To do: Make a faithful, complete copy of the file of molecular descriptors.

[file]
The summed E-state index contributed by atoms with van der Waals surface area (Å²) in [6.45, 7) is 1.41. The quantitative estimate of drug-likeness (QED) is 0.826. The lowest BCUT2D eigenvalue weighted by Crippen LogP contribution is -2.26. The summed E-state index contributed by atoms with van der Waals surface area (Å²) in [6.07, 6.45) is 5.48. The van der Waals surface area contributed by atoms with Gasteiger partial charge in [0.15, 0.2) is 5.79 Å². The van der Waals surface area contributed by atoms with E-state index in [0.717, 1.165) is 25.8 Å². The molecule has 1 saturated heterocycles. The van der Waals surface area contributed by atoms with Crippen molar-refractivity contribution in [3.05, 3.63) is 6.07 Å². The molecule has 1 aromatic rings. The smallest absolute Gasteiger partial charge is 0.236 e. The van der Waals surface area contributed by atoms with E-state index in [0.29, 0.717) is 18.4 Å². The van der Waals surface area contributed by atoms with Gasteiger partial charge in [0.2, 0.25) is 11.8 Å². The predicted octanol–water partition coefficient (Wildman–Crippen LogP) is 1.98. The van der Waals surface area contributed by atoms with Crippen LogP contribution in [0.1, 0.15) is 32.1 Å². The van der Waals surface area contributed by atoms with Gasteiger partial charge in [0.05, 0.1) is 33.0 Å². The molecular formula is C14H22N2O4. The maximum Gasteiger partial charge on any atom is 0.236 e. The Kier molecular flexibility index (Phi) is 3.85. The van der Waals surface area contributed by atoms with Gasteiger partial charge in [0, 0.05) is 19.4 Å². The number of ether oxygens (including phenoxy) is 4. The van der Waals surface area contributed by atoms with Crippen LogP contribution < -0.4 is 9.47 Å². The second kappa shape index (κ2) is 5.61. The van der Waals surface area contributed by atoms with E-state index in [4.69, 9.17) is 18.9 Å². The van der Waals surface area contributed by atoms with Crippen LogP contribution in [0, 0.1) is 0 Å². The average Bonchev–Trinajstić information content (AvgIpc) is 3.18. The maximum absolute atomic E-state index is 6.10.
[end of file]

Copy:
The summed E-state index contributed by atoms with van der Waals surface area (Å²) in [6.45, 7) is 1.41. The quantitative estimate of drug-likeness (QED) is 0.826. The lowest BCUT2D eigenvalue weighted by Crippen LogP contribution is -2.26. The summed E-state index contributed by atoms with van der Waals surface area (Å²) in [6.07, 6.45) is 5.48. The van der Waals surface area contributed by atoms with Gasteiger partial charge in [0.15, 0.2) is 5.79 Å². The van der Waals surface area contributed by atoms with E-state index in [0.717, 1.165) is 25.8 Å². The molecule has 1 saturated heterocycles. The van der Waals surface area contributed by atoms with Crippen molar-refractivity contribution in [3.05, 3.63) is 6.07 Å². The molecule has 1 aromatic rings. The smallest absolute Gasteiger partial charge is 0.236 e. The van der Waals surface area contributed by atoms with E-state index in [0.29, 0.717) is 18.4 Å². The van der Waals surface area contributed by atoms with Gasteiger partial charge in [0.2, 0.25) is 11.8 Å². The predicted octanol–water partition coefficient (Wildman–Crippen LogP) is 1.98. The van der Waals surface area contributed by atoms with Crippen LogP contribution in [0.1, 0.15) is 32.1 Å². The van der Waals surface area contributed by atoms with Gasteiger partial charge in [0.05, 0.1) is 33.0 Å². The molecular formula is C14H22N2O4. The maximum Gasteiger partial charge on any atom is 0.236 e. The Kier molecular flexibility index (Phi) is 3.85. The van der Waals surface area contributed by atoms with Gasteiger partial charge in [0, 0.05) is 19.4 Å². The number of ether oxygens (including phenoxy) is 4. The van der Waals surface area contributed by atoms with Crippen LogP contribution < -0.4 is 9.47 Å². The second kappa shape index (κ2) is 5.61. The van der Waals surface area contributed by atoms with E-state index in [4.69, 9.17) is 18.9 Å². The van der Waals surface area contributed by atoms with Crippen LogP contribution in [0, 0.1) is 0 Å². The average Bonchev–Trinajstić information content (AvgIpc) is 3.18. The maximum absolute atomic E-state index is 6.10.